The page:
From the earliest days in America, words and actions worked together to form this nation—and they continue to shape its future as well as its history today. Nearly two hundred and twenty five years ago, on September 17, 1787, delegates to the Philadelphia Convention signed a pivotal piece of writing that formed the basis of the United States government—the Constitution. Across the nation and in Philadelphia’s National Constitution Center, each September 17 Constitution Day marks that momentous event.
The American National Tree, a popular exhibit at the Constitution Center, tells the stories of 100 Americans whose actions have helped write the story of the Constitution. On September 17, a new story will be added—and you may be its scholarship-winning author!
The Alliance for Young Artists & Writers invites all rising 8th to 12th graders who have earned Gold Keys in The Scholastic Writing Awards to enter the 2014 M.R. Robinson National Constitution Center American National Tree Award. To do so, submit a biographical essay about one of the historically important Americans listed at the bottom of the page.
If your essay is selected,
- it will be added to the tree on September 17,
- you will be invited to Philadelphia to see your essay added to the tree, and
- you will earn a $1,000 scholarship!
To apply for the American National Tree Award, select one of the constitutionally important Americans below and write a 250-500 word biographical essay. Send it no later than July 18, 2014 (or as soon as possible!) to American National Tree Award, The Alliance for Young Artists & Writers, 557 Broadway, New York, NY, 10012, or email it to email@example.com, subject line: American National Tree Award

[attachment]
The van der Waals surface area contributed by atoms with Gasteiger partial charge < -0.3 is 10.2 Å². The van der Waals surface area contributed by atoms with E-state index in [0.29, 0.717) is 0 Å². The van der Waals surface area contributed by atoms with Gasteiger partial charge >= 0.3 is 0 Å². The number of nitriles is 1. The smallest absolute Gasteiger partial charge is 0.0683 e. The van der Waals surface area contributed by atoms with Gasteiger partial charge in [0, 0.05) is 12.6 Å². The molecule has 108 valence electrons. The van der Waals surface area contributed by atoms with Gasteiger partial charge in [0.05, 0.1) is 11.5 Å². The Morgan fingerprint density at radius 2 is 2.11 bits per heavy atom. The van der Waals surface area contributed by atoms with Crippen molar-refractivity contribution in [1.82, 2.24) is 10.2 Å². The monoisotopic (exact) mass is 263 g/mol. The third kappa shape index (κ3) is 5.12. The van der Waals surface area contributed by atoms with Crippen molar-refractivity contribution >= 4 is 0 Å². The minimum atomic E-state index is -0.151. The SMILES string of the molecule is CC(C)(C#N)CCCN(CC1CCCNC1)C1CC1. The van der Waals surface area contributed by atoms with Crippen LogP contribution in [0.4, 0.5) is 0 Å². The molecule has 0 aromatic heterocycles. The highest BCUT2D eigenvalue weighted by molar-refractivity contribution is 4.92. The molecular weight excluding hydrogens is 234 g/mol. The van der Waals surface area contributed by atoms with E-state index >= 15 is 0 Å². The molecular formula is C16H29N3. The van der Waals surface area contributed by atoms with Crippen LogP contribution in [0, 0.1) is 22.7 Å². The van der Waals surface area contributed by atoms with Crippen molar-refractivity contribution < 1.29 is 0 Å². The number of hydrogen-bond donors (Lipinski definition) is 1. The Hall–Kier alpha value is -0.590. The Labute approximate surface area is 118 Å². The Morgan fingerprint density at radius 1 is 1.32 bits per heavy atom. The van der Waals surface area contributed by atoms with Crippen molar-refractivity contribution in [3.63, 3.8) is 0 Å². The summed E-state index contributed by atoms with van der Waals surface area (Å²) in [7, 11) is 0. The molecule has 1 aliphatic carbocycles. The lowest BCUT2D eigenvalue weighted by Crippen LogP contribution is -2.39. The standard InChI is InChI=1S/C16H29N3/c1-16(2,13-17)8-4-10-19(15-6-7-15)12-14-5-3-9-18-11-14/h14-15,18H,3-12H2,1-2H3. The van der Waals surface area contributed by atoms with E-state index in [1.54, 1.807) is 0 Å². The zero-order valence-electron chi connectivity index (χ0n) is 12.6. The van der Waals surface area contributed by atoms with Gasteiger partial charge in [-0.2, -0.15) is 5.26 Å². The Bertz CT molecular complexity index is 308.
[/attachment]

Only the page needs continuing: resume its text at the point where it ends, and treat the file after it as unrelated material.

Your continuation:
Have fun, and good luck!
The 2014 American National Tree Nominees
Maya Angelou: The prolific author of the landmark six-volume memoir that begins with I Know Why The Caged Bird Sings, Angelou was a lifelong advocate for civil rights, and counted Malcolm X and Dr. Martin Luther King, Jr., among her many friends and allies in the fight toward racial equity worldwide. In 2010, President Barack Obama presented Dr. Angelou with the nation’s highest civilian honor, the Presidential Medal of Freedom. She passed away this spring.
Nellie Bly: Fearless and pioneering as an investigative, undercover journalist, Bly exposed savage inequalities in women’s treatment in an insane asylum, working conditions for female factory workers, and protested in support of women’s suffrage and the passage of the Nineteenth Amendment. She also traveled around the world and reported on her journey for The New York World.
Bayard Rustin: A lifelong activist and pacifist, Bayard Rustin worked behind the scenes and at the forefront of the non-violent civil rights movement in the 1940s until his death in 1987. He helped organize a 1947 Freedom Ride to protest racial segregation on interstate buses. From 1955-68 he worked with Dr. Martin Luther King Jr. to strengthen the civil rights movement and in 1963 was the chief organizer of the March on Washington. An admitted homosexual, in the 1970s and 80s he championed gay rights and testified on behalf of New York’s gay rights bill. Like Dr. Angelou, Rustin received the Presidential Medal of Freedom—albeit after his death– in 2013.
Edward Schempp: On November 26, 1956, Edward Schemmp’s 16-year-old Ellery staged a protest at his high school. His school required students to read 10 Bible passages each day in homeroom—and state law supported it! Ellery brought in a copy of the Qur’an to read, and was sent to the principal’s office. Edward and the ACLU sued the school district, saying that the law violated his family’s rights under the First and Fourteenth Amendments. In 1963, the Supreme Court agreed that public school-sanctioned Bible readings were unconstitutional.
Albert Snyder: The last thing Albert Snyder expected to see at his son Lance Corporal Matthew Snyder’s funeral were protestors. But the Westboro Baptist Church made a practice of picketing military funerals and brought signs stating “God Hates the USA/Thank for 9/11” in line with their belief that God punishes the U.S. for its tolerance of homosexuality within the military. Enraged, Snyder sued the church, saying that their actions caused him severe emotional distress. The MD state court awarded him $5 million, but the Supreme Court found that the protest was protected by the First Amendment.